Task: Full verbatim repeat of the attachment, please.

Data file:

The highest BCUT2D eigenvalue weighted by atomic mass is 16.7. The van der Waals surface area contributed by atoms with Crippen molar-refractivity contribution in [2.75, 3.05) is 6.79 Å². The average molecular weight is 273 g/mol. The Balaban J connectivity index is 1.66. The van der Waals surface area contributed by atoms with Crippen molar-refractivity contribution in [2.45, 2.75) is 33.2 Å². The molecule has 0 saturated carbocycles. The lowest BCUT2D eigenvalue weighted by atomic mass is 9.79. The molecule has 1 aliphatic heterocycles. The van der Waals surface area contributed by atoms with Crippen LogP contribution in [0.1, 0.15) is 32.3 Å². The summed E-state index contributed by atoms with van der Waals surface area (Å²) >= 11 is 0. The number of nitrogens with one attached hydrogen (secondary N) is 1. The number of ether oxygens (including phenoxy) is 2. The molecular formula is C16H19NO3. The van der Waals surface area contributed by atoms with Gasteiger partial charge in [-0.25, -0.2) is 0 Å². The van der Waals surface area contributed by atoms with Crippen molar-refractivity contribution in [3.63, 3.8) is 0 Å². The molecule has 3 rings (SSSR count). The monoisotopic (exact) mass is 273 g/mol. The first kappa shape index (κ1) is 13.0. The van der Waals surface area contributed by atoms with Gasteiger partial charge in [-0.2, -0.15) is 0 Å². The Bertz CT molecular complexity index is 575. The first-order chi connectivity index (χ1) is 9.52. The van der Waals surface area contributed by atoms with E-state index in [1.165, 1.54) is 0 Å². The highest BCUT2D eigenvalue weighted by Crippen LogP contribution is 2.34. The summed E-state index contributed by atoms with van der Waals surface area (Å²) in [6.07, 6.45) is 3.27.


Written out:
The highest BCUT2D eigenvalue weighted by atomic mass is 16.7. The van der Waals surface area contributed by atoms with Crippen molar-refractivity contribution in [2.75, 3.05) is 6.79 Å². The average molecular weight is 273 g/mol. The Balaban J connectivity index is 1.66. The van der Waals surface area contributed by atoms with Crippen molar-refractivity contribution in [2.45, 2.75) is 33.2 Å². The molecule has 0 saturated carbocycles. The lowest BCUT2D eigenvalue weighted by atomic mass is 9.79. The molecule has 1 aliphatic heterocycles. The van der Waals surface area contributed by atoms with Crippen LogP contribution in [0.1, 0.15) is 32.3 Å². The summed E-state index contributed by atoms with van der Waals surface area (Å²) >= 11 is 0. The number of nitrogens with one attached hydrogen (secondary N) is 1. The number of ether oxygens (including phenoxy) is 2. The molecular formula is C16H19NO3. The van der Waals surface area contributed by atoms with Gasteiger partial charge in [-0.25, -0.2) is 0 Å². The van der Waals surface area contributed by atoms with Crippen molar-refractivity contribution in [3.63, 3.8) is 0 Å². The molecule has 3 rings (SSSR count). The monoisotopic (exact) mass is 273 g/mol. The first kappa shape index (κ1) is 13.0. The van der Waals surface area contributed by atoms with Gasteiger partial charge in [-0.2, -0.15) is 0 Å². The Bertz CT molecular complexity index is 575. The first-order chi connectivity index (χ1) is 9.52. The van der Waals surface area contributed by atoms with E-state index in [1.165, 1.54) is 0 Å². The highest BCUT2D eigenvalue weighted by Crippen LogP contribution is 2.34. The summed E-state index contributed by atoms with van der Waals surface area (Å²) in [6.07, 6.45) is 3.27.